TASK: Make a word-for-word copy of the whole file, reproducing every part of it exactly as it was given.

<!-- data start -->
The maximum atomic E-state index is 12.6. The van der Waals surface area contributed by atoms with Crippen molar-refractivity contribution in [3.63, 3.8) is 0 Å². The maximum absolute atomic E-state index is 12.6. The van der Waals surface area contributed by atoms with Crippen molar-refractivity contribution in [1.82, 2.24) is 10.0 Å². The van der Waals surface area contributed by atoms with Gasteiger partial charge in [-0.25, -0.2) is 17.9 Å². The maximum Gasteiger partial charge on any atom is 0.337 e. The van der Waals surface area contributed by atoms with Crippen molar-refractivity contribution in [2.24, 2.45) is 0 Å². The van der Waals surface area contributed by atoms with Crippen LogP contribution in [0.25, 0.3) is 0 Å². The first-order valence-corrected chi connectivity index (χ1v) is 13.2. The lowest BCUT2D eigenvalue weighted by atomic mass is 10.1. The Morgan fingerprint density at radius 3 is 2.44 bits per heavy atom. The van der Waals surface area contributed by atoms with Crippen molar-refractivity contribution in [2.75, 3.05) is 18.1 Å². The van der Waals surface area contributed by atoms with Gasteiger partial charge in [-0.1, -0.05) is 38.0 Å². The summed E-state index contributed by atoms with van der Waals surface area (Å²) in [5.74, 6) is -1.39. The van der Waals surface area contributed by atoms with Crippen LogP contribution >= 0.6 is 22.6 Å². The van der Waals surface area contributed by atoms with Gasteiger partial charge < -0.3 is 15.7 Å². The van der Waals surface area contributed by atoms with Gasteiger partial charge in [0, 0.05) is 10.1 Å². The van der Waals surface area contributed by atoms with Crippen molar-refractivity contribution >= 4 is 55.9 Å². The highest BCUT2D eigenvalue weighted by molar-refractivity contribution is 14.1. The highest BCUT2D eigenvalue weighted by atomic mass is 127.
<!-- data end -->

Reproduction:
The maximum atomic E-state index is 12.6. The van der Waals surface area contributed by atoms with Crippen molar-refractivity contribution in [3.63, 3.8) is 0 Å². The maximum absolute atomic E-state index is 12.6. The van der Waals surface area contributed by atoms with Crippen molar-refractivity contribution in [1.82, 2.24) is 10.0 Å². The van der Waals surface area contributed by atoms with Gasteiger partial charge in [-0.25, -0.2) is 17.9 Å². The maximum Gasteiger partial charge on any atom is 0.337 e. The van der Waals surface area contributed by atoms with Crippen molar-refractivity contribution in [2.24, 2.45) is 0 Å². The van der Waals surface area contributed by atoms with Crippen LogP contribution in [0.25, 0.3) is 0 Å². The first-order valence-corrected chi connectivity index (χ1v) is 13.2. The lowest BCUT2D eigenvalue weighted by atomic mass is 10.1. The Morgan fingerprint density at radius 3 is 2.44 bits per heavy atom. The van der Waals surface area contributed by atoms with Crippen molar-refractivity contribution in [2.75, 3.05) is 18.1 Å². The van der Waals surface area contributed by atoms with Gasteiger partial charge in [-0.1, -0.05) is 38.0 Å². The summed E-state index contributed by atoms with van der Waals surface area (Å²) in [5.74, 6) is -1.39. The van der Waals surface area contributed by atoms with Crippen LogP contribution >= 0.6 is 22.6 Å². The van der Waals surface area contributed by atoms with Gasteiger partial charge < -0.3 is 15.7 Å². The van der Waals surface area contributed by atoms with Gasteiger partial charge in [0, 0.05) is 10.1 Å². The van der Waals surface area contributed by atoms with Crippen molar-refractivity contribution >= 4 is 55.9 Å². The highest BCUT2D eigenvalue weighted by molar-refractivity contribution is 14.1. The highest BCUT2D eigenvalue weighted by atomic mass is 127.